The next step I took used the lesson format being exercised by the #SOLOarmy at the moment, SOLO stations.
SOLO stations in a nutshell, involves having ~5 stations with different work at each, with different success criteria. Pupils gauge at the beginning of the lesson which station they should start at by attempting to answer 3 questions. Each station represents a different level on the Taxonomy.
Most pupils placed themselves at either Pre, Uni, or Multistructural.
Here is a rough lesson plan:
- Pupils assess their prior knowledge of mineral extraction and agree on a starting place in the SOLO stations. They do this by answering the following questions:
- In what form are metals usually found in the Earth’s crust?
- Why can gold be found in the Earth's crust in its pure state?
- Why is copper extracted from copper ore by electrolysis?
Activate/Demonstrate: Solo Stations:
- Pupils are given multiple resources to read about mineral extraction and establish an understanding.
- Pupils study a sample of Iron Pyrite, and then answer the question “what would be the difficulties of being in the gold rush looking for gold”. They answer by writing their response on the window in board marker pen.
- Pupils look at different methods of extraction and answer comprehension questions on it. (I don't know why but pupils seemed to enjoy this one!)
- Pupils answer the question: Why do we extract so much copper when it is so difficult? They will be prompted to write about the following: • Uses • Properties • Alternatives
- Pupils hypothesize and predict what will happen when a graphite and carbon electrode are put in to a copper sulphate solution and a current is passed through them. Pupils then carry out the experiment. They need to try to explain WHY this happens. They write their explanations on a white board.
- Pupils write down 2 things they have learnt today, and then pass their books to their neighbour who writes down what they could do to move up a stage in their thinking.
A problem I had was the activity I chose for the Extended Abstract station; it was a practical activity. Pupils were to hypothesize and predict what will happen when a graphite and carbon electrode are put in to a copper sulphate solution and a current is passed through them. Pupils then carry out the experiment then try to explain WHY this happens. They write their explanations on a white board. A number of pupils rushed this with no prior knowledge of electrolysis. I explained to the pupils that if they went to an earlier station first, they would find and learn the method. While most pupils accepted this and trotted off to find the information for themselves, I was left with 3 pupils that incessantly attempted to explain it to me to allow them to work at the station. I couldn't allow these pupils to keep my attention the way they were, and they failed to really focus on anything else all lesson. This is a problem I hope will iron out with time. I also feel the pupils weren't completely aware that they could move on from stations once they met success criteria. I was observed during this lesson for an NQT obs, part of my feedback suggested finding a means to monitor and regulate where pupils are start. The suggestions included using mini whiteboards to display the station they have decided to start at and WHY, or explaining to their neighbour why they have chosen to start where. Both suggestions require the pupils to qualify their starting positions, so they don't just follow their friends.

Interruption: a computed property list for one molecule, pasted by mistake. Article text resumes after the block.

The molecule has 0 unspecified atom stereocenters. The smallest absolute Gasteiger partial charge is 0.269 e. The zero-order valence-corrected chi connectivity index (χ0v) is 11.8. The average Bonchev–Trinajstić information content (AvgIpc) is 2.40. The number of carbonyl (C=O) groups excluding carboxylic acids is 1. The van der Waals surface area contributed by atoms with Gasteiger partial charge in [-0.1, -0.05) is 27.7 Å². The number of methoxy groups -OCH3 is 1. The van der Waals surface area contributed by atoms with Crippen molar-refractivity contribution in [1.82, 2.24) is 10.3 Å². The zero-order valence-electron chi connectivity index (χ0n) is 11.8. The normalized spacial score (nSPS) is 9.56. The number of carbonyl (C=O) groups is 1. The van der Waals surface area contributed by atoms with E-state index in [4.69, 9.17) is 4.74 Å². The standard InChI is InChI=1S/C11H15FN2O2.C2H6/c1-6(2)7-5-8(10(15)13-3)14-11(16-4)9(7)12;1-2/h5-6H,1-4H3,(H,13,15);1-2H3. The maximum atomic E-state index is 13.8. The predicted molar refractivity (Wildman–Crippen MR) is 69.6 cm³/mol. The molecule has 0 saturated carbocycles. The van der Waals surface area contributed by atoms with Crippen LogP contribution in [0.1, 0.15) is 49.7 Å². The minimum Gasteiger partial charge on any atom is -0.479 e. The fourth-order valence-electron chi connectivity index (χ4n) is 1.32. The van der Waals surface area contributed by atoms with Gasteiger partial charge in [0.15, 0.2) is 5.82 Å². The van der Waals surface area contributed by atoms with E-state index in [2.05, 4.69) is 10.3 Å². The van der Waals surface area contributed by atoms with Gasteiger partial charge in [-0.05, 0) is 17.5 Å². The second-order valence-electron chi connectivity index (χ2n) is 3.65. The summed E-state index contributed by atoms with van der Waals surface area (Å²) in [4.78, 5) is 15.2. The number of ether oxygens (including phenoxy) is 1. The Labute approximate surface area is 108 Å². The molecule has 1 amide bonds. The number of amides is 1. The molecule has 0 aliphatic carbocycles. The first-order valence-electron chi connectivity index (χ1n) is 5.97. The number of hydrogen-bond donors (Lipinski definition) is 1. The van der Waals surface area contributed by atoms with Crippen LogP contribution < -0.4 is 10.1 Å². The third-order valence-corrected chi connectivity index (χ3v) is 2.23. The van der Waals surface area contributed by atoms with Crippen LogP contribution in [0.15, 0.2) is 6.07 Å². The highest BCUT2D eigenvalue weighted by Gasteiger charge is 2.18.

Other things that came out of the observation for improvement were:
- Keeping the more unruly pupils on task from earlier (the tasks engagued them but they didnt take to them quickly enough. I hope this one will improve with routine, as students get more used to completing less structured tasks).
- Making it clearer WHEN pupils can move on from a station.
I really love how SOLO stations provide differentiation by supplying pupils with opportunity to work to their potential and inspire the pupils to stretch themselves.
As with any circus/station type work, Behaviour for Learning should be maintained by engaging activities, pupil routine and good habits. It's important to have these in place before attempting this format of lesson.
I will follow up with a blog post about more classroom uses of SOLO in the future.